Laboratory Evaluation of Kidney Function - #8Take Quiz
Review key renal function lab values in a geriatric patient.
As discussed above, all currently available methods of estimation of GFR have several limitations in the geriatric population. In addition to these limitations, the Baltimore Longitudinal Study on Aging showed that age-related decline in GFR may not always occur. This information can make differentiating age-related decline from chronic kidney disease difficult.
The MDRD method is currently the most widely reported laboratory method of GFR estimation in the elderly person1. Serum creatinine and GFR estimation equations can be applied only when creatinine is stable. One geriatric based study showed that the MDRD formula most accurately predicts GFR in the geriatric population(2). The Cockcroft Gault equation provides an estimate of Creatinine clearance.
- The abbreviated version or four variable version of the Modification of Diet in Renal Disease (MDRD) equation (ml/min per 1.73 m2)
- Estimated Glomerular Filtration Rate (eGFR) = 186 x (SCr) -1.154 x (Age) -0.203 (multiply by 0.742 if patient is female; multiply by 1.212 if patient is black)
- The Cockcroft-Gault (C & G)equation:
- Est. Creatinine Clearance = [[140 - age(yr)] x weight(kg)]/[72 x SCr (mg/dL)]
- (multiply by 0.85 for women)
- Estimation of GFR using Cystatin C
- eGFR =177.6 X SCr-0.65 X CysC-0.57 X Age -0.20
- (multiply by 0.82 if female; multiply by 1.11 if black)
Conclusion: Clinicians cannot use the serum creatinine alone as a measure of renal function in the geriatric patient. No matter what measure is used to estimate the age related physiologic decline in renal function, clinicians must recall that these are estimates. Individual variability exists and patients need clinical monitoring of pharmacotherapy to insure adequate drug dosing and effect, avoidance of toxicities, and optimal patient outcomes. In life threatening situations and for drugs that have significant toxicity, pharmacokinetic profiling with monitoring of drug levels may be needed as an adjunct to estimates of renal function so that precise dosing can occur.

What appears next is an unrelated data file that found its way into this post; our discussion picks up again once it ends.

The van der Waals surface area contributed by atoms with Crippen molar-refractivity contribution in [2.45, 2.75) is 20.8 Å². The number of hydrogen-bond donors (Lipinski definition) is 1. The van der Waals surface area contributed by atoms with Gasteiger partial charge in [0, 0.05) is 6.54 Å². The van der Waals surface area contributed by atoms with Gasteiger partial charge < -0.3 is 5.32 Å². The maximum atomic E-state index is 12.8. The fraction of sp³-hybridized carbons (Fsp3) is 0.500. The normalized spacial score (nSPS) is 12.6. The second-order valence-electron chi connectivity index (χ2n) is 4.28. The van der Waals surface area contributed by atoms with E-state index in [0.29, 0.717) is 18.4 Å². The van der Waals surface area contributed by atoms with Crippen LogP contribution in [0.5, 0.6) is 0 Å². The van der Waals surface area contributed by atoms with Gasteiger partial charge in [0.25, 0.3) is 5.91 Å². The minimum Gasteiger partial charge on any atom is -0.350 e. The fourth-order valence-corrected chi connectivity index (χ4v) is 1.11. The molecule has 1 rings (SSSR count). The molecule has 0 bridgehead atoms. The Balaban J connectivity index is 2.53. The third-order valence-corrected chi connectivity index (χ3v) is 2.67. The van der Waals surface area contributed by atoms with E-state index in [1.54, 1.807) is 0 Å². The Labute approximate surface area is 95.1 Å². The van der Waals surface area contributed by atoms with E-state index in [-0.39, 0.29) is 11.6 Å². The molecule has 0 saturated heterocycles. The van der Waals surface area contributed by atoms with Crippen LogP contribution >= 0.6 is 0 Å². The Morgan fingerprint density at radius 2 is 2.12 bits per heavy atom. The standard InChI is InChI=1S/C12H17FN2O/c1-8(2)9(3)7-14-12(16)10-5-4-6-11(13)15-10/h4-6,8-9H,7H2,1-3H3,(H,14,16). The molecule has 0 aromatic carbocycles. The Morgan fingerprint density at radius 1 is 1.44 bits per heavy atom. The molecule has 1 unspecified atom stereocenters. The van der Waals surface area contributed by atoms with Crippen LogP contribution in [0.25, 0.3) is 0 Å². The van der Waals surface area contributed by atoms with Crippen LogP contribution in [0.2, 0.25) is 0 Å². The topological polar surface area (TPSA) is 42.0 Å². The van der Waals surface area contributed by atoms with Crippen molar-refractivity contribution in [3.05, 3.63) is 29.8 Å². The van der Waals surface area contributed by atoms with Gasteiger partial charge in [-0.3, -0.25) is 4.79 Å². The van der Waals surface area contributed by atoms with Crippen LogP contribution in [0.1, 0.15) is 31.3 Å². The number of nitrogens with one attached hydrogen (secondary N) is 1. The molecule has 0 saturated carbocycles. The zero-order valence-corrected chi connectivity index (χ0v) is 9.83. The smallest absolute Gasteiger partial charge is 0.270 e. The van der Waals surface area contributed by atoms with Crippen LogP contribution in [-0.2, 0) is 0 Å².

Geriatric patient with abnormal creatinine or eGFR.
React to clinical laboratory values in a geriatric patient.
Currently, GFR is the best index available to assess kidney function in an individual. In a young, healthy adult, normal GFR ranges from 120 to 130 ml/min per 1.73 m2. After age 40, GFR has been shown to decrease by 0.8-0.9 ml/min per 1.73 m2 per year(1).
To discuss limitations of Creatinine and GFR lab values in the Geriatric population.
To review formulae for estimating Glomerular Filtration Rate (eGFR).
Review of Systems (ROS)
- Aras, S; Varli, M; Uzun, B; Atli, B; Keven, K; and Turgay, M. Comparison of Different Glomerular Filtration Methods in the Elderly: Which Formula Provides Better Estimates? Renal Failure, 1/24/12 ePub.
- Earley A, Miskulin D, Lamb EJ, Levey AS and Uhlig K. Estimating equations for glomerular filtration rate in the era of creatinine standardization - a systematic review. Ann Intern Med published online February 6, 2012.
Users are free to download and distribute Geriatric Fast Facts for informational, educational, and research purposes only. Citation: Christopher J Anderson, Edmund Duthie MD, Fast Fact #8: Laboratory Evaluation of Kidney Function in Geriatric Patients: February, 2012.
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